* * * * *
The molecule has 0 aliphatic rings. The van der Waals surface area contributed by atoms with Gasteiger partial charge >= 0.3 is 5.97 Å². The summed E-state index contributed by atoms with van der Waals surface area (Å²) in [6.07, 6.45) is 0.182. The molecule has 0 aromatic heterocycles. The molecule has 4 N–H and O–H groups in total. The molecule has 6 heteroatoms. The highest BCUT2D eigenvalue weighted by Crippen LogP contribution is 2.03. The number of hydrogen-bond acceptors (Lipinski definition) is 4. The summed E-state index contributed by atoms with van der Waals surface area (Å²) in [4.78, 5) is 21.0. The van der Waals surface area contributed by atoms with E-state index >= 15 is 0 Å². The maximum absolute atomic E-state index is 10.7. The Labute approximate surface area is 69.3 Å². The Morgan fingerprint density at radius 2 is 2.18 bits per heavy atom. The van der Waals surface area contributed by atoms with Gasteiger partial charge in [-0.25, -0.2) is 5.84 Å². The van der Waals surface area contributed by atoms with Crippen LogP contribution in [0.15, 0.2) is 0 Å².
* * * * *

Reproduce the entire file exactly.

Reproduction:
The molecule has 0 aliphatic rings. The van der Waals surface area contributed by atoms with Gasteiger partial charge >= 0.3 is 5.97 Å². The summed E-state index contributed by atoms with van der Waals surface area (Å²) in [6.07, 6.45) is 0.182. The molecule has 0 aromatic heterocycles. The molecule has 4 N–H and O–H groups in total. The molecule has 6 heteroatoms. The highest BCUT2D eigenvalue weighted by Crippen LogP contribution is 2.03. The number of hydrogen-bond acceptors (Lipinski definition) is 4. The summed E-state index contributed by atoms with van der Waals surface area (Å²) in [4.78, 5) is 21.0. The van der Waals surface area contributed by atoms with E-state index >= 15 is 0 Å². The maximum absolute atomic E-state index is 10.7. The Labute approximate surface area is 69.3 Å². The Morgan fingerprint density at radius 2 is 2.18 bits per heavy atom. The van der Waals surface area contributed by atoms with Gasteiger partial charge in [-0.25, -0.2) is 5.84 Å². The van der Waals surface area contributed by atoms with Crippen LogP contribution in [0.15, 0.2) is 0 Å².